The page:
In what some have hailed as a victory for freedom of expression, “The Interview,” a controversial film about a fictional plot to assassinate North Korean leader Kim Jong Un, was released Thursday in over 300 movie theaters across the United States. Sony Pictures Entertainment had earlier decided to pull it from theaters following threats from a hackers group, which had launched a massive cyberattack against it in November.

Thanks in large part to all the attention the movie received from the hackers' threat, with even President Barack Obama weighing in on the issue, the comedy flick drew fans as well as curious moviegoers, who lined up outside theaters to check out what the fuss was all about. Although critics and early viewers were reportedly not highly impressed by “The Interview,” the real-life drama surrounding the movie’s release created the right kind of buzz to help it play to packed theaters nationwide.

Some viewers also watched it to make a point to the hackers as well as North Korea for its alleged support of the cyberattack on Sony Pictures’ systems for producing the film. While hundreds of theaters made special holiday arrangements for the movie’s release, patrons said that the initial screenings on Thursday were uneventful, Reuters reported.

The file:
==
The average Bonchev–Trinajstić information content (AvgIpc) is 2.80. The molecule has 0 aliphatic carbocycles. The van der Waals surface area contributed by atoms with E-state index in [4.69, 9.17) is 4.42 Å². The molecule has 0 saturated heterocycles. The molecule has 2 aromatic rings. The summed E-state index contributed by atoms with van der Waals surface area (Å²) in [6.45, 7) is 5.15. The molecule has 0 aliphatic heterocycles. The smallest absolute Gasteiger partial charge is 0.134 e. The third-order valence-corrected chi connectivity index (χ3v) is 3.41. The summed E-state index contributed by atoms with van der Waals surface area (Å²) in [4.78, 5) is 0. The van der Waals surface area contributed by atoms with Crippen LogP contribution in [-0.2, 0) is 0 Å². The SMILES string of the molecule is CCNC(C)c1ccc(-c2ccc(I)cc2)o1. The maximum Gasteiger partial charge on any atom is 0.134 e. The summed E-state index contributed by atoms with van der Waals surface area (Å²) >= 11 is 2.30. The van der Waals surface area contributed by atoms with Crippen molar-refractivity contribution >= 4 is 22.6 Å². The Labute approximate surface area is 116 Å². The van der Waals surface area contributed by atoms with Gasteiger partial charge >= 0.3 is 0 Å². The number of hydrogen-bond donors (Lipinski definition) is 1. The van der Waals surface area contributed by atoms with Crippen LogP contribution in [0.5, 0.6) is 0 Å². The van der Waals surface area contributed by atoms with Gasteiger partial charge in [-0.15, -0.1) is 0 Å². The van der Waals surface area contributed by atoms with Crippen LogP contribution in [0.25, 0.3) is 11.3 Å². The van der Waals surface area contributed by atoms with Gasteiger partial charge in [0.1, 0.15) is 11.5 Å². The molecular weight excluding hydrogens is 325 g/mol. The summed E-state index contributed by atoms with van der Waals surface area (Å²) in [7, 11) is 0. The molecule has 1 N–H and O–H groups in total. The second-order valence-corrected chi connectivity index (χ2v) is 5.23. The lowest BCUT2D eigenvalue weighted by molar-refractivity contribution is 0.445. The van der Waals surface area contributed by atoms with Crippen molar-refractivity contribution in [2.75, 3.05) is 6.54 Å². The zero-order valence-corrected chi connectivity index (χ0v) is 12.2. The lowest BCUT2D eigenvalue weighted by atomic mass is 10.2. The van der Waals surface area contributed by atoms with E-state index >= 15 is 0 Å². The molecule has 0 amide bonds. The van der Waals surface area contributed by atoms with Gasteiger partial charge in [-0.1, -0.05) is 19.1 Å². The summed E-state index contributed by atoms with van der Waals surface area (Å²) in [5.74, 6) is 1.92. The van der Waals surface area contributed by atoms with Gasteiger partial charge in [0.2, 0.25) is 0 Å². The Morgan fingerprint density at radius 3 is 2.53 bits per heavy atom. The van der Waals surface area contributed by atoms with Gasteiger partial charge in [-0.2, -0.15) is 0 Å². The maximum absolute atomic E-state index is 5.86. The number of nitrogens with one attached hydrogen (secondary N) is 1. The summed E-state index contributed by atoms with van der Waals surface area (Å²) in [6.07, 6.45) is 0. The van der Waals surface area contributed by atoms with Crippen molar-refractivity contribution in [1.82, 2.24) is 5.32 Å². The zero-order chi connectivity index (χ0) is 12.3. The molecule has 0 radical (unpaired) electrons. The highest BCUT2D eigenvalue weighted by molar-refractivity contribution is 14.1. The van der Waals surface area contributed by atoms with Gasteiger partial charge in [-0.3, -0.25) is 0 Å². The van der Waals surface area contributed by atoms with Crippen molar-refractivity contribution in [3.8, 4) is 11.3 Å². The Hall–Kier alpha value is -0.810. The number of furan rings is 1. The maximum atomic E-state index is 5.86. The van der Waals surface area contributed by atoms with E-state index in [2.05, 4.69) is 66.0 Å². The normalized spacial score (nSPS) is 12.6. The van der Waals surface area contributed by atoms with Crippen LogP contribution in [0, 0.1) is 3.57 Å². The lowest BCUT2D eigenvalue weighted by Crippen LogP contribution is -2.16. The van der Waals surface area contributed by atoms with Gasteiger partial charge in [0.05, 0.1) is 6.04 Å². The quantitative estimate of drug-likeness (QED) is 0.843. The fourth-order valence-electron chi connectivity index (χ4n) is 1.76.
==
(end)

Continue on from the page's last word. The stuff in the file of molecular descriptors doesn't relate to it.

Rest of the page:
“We are taking a stand for freedom,” theater manager Lee Peterson of the Cinema Village East in Manhattan, told The Associated Press (AP). “We want to show the world that Americans will not be told what we can or cannot watch. Personally, I am not afraid.”

Security was light at many theaters across the U.S. as government officials dismissed any possibility of violence and the Department of Homeland Security released a statement stating that there were no credible threats. However, the FBI shared security information with independent movie theater owners to educate them about cybersecurity threats, AP reported.

Meanwhile, Kim Song, a North Korean diplomat to the United Nations, denounced the movie’s release on Wednesday, criticizing it as an “unpardonable mockery of our sovereignty and dignity of our supreme leader.”

“The Interview,” which was initially planned for a wider release on as many as 3,000 screens, was also made available to U.S. viewers through Google Play, YouTube Movies, Microsoft's Xbox Video and a separate Sony website.

While Sony Pictures has not released any official figures on the number of downloads for the movie, co-directed by Evan Goldberg and Seth Rogen, media reports claimed that the James Franco-starrer has been illegally downloaded over 200,000 times on Bit Torrent sites.